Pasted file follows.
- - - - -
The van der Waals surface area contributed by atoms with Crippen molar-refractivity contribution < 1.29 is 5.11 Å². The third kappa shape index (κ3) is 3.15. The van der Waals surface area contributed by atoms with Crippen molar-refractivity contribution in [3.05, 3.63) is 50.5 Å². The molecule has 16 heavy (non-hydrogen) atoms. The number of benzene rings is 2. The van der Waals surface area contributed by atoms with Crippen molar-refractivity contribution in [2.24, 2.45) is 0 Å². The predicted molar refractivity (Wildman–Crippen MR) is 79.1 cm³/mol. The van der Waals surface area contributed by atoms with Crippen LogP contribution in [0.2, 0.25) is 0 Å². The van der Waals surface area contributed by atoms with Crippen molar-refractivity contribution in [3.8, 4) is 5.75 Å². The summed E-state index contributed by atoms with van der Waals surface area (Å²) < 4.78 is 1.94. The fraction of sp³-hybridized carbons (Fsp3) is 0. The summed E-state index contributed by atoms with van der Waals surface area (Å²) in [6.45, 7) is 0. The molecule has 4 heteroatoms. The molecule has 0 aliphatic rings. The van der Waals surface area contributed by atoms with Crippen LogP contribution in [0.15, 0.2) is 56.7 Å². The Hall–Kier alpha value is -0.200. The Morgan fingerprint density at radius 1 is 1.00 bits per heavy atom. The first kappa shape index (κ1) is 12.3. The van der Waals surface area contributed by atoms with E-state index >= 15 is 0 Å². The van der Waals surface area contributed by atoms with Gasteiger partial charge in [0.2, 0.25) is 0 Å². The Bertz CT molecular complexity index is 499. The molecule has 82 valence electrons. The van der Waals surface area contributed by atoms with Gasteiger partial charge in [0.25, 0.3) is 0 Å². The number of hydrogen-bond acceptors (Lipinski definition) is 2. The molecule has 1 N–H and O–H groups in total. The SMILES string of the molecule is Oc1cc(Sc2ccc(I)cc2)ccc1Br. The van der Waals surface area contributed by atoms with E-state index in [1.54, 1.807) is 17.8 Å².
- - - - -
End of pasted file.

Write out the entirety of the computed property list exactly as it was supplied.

The van der Waals surface area contributed by atoms with Crippen molar-refractivity contribution < 1.29 is 5.11 Å². The third kappa shape index (κ3) is 3.15. The van der Waals surface area contributed by atoms with Crippen molar-refractivity contribution in [3.05, 3.63) is 50.5 Å². The molecule has 16 heavy (non-hydrogen) atoms. The number of benzene rings is 2. The van der Waals surface area contributed by atoms with Crippen molar-refractivity contribution in [2.24, 2.45) is 0 Å². The predicted molar refractivity (Wildman–Crippen MR) is 79.1 cm³/mol. The van der Waals surface area contributed by atoms with Crippen LogP contribution in [0.2, 0.25) is 0 Å². The van der Waals surface area contributed by atoms with Crippen molar-refractivity contribution in [3.8, 4) is 5.75 Å². The summed E-state index contributed by atoms with van der Waals surface area (Å²) < 4.78 is 1.94. The fraction of sp³-hybridized carbons (Fsp3) is 0. The summed E-state index contributed by atoms with van der Waals surface area (Å²) in [6.45, 7) is 0. The molecule has 4 heteroatoms. The molecule has 0 aliphatic rings. The van der Waals surface area contributed by atoms with Crippen LogP contribution in [0.15, 0.2) is 56.7 Å². The Hall–Kier alpha value is -0.200. The Morgan fingerprint density at radius 1 is 1.00 bits per heavy atom. The first kappa shape index (κ1) is 12.3. The van der Waals surface area contributed by atoms with E-state index >= 15 is 0 Å². The van der Waals surface area contributed by atoms with Gasteiger partial charge in [0.2, 0.25) is 0 Å². The Bertz CT molecular complexity index is 499. The molecule has 82 valence electrons. The van der Waals surface area contributed by atoms with Gasteiger partial charge in [0.25, 0.3) is 0 Å². The number of hydrogen-bond acceptors (Lipinski definition) is 2. The molecule has 1 N–H and O–H groups in total. The SMILES string of the molecule is Oc1cc(Sc2ccc(I)cc2)ccc1Br. The van der Waals surface area contributed by atoms with E-state index in [1.54, 1.807) is 17.8 Å².